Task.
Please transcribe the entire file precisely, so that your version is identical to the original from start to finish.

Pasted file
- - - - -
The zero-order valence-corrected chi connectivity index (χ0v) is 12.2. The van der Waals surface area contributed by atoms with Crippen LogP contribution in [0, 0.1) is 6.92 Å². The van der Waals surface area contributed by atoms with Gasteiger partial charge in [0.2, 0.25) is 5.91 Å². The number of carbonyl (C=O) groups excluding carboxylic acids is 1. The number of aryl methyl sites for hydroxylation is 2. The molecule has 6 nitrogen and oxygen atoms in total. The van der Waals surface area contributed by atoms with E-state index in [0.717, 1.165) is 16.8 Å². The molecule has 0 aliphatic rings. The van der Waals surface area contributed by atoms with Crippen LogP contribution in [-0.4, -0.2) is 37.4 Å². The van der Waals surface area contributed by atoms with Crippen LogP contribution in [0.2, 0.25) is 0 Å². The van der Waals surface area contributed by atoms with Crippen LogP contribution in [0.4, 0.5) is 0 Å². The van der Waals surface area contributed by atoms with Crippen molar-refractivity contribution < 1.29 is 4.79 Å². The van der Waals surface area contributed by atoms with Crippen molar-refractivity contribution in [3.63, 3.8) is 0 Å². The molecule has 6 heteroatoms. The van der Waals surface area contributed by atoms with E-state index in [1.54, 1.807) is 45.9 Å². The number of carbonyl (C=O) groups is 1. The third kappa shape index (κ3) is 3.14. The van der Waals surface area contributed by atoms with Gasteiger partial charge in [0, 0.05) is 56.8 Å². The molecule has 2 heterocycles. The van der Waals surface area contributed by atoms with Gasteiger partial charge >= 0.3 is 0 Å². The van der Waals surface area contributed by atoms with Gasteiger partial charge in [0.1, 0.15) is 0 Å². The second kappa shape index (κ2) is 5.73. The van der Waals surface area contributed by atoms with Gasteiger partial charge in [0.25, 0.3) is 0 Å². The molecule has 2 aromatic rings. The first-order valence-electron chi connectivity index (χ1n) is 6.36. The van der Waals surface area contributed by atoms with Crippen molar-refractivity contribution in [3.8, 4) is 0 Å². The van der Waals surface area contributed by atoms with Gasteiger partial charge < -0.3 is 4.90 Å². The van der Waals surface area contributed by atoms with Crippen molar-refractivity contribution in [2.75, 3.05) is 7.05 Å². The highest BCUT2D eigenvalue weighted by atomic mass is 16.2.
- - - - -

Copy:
The zero-order valence-corrected chi connectivity index (χ0v) is 12.2. The van der Waals surface area contributed by atoms with Crippen LogP contribution in [0, 0.1) is 6.92 Å². The van der Waals surface area contributed by atoms with Gasteiger partial charge in [0.2, 0.25) is 5.91 Å². The number of carbonyl (C=O) groups excluding carboxylic acids is 1. The number of aryl methyl sites for hydroxylation is 2. The molecule has 6 nitrogen and oxygen atoms in total. The van der Waals surface area contributed by atoms with E-state index in [0.717, 1.165) is 16.8 Å². The molecule has 0 aliphatic rings. The van der Waals surface area contributed by atoms with Crippen LogP contribution in [-0.4, -0.2) is 37.4 Å². The van der Waals surface area contributed by atoms with Crippen LogP contribution in [0.2, 0.25) is 0 Å². The van der Waals surface area contributed by atoms with Crippen LogP contribution in [0.4, 0.5) is 0 Å². The van der Waals surface area contributed by atoms with Crippen molar-refractivity contribution < 1.29 is 4.79 Å². The van der Waals surface area contributed by atoms with Crippen molar-refractivity contribution in [3.63, 3.8) is 0 Å². The molecule has 6 heteroatoms. The van der Waals surface area contributed by atoms with E-state index in [1.54, 1.807) is 45.9 Å². The number of carbonyl (C=O) groups is 1. The third kappa shape index (κ3) is 3.14. The van der Waals surface area contributed by atoms with Gasteiger partial charge in [0, 0.05) is 56.8 Å². The molecule has 2 heterocycles. The van der Waals surface area contributed by atoms with Gasteiger partial charge >= 0.3 is 0 Å². The van der Waals surface area contributed by atoms with Gasteiger partial charge in [0.1, 0.15) is 0 Å². The second kappa shape index (κ2) is 5.73. The van der Waals surface area contributed by atoms with Gasteiger partial charge in [0.25, 0.3) is 0 Å². The molecule has 2 aromatic rings. The first-order valence-electron chi connectivity index (χ1n) is 6.36. The van der Waals surface area contributed by atoms with Crippen molar-refractivity contribution in [3.8, 4) is 0 Å². The van der Waals surface area contributed by atoms with Gasteiger partial charge < -0.3 is 4.90 Å². The van der Waals surface area contributed by atoms with Crippen molar-refractivity contribution in [2.75, 3.05) is 7.05 Å². The highest BCUT2D eigenvalue weighted by atomic mass is 16.2.